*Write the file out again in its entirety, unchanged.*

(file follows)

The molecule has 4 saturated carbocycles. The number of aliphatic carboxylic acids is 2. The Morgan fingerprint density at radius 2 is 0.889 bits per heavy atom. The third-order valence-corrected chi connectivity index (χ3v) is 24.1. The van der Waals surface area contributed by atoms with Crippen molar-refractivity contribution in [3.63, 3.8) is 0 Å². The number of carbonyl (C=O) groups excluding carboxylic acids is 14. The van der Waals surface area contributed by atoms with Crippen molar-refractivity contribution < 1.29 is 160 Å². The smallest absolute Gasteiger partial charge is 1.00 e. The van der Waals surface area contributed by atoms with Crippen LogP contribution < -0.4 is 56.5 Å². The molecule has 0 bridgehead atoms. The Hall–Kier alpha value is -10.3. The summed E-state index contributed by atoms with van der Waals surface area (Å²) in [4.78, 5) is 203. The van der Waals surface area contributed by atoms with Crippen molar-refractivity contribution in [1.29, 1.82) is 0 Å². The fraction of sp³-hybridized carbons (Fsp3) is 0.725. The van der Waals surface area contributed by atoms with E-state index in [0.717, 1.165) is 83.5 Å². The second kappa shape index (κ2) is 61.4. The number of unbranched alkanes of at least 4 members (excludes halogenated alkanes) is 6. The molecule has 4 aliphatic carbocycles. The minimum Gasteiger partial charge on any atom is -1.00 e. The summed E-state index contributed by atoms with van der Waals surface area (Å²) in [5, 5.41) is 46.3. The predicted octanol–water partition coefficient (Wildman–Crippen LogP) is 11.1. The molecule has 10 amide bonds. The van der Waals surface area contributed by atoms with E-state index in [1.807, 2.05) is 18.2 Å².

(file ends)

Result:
The molecule has 4 saturated carbocycles. The number of aliphatic carboxylic acids is 2. The Morgan fingerprint density at radius 2 is 0.889 bits per heavy atom. The third-order valence-corrected chi connectivity index (χ3v) is 24.1. The van der Waals surface area contributed by atoms with Crippen molar-refractivity contribution in [3.63, 3.8) is 0 Å². The number of carbonyl (C=O) groups excluding carboxylic acids is 14. The van der Waals surface area contributed by atoms with Crippen molar-refractivity contribution < 1.29 is 160 Å². The smallest absolute Gasteiger partial charge is 1.00 e. The van der Waals surface area contributed by atoms with Crippen LogP contribution < -0.4 is 56.5 Å². The molecule has 0 bridgehead atoms. The Hall–Kier alpha value is -10.3. The summed E-state index contributed by atoms with van der Waals surface area (Å²) in [4.78, 5) is 203. The van der Waals surface area contributed by atoms with Crippen molar-refractivity contribution in [1.29, 1.82) is 0 Å². The fraction of sp³-hybridized carbons (Fsp3) is 0.725. The van der Waals surface area contributed by atoms with E-state index in [0.717, 1.165) is 83.5 Å². The second kappa shape index (κ2) is 61.4. The number of unbranched alkanes of at least 4 members (excludes halogenated alkanes) is 6. The molecule has 4 aliphatic carbocycles. The minimum Gasteiger partial charge on any atom is -1.00 e. The summed E-state index contributed by atoms with van der Waals surface area (Å²) in [5, 5.41) is 46.3. The predicted octanol–water partition coefficient (Wildman–Crippen LogP) is 11.1. The molecule has 10 amide bonds. The van der Waals surface area contributed by atoms with E-state index in [1.807, 2.05) is 18.2 Å².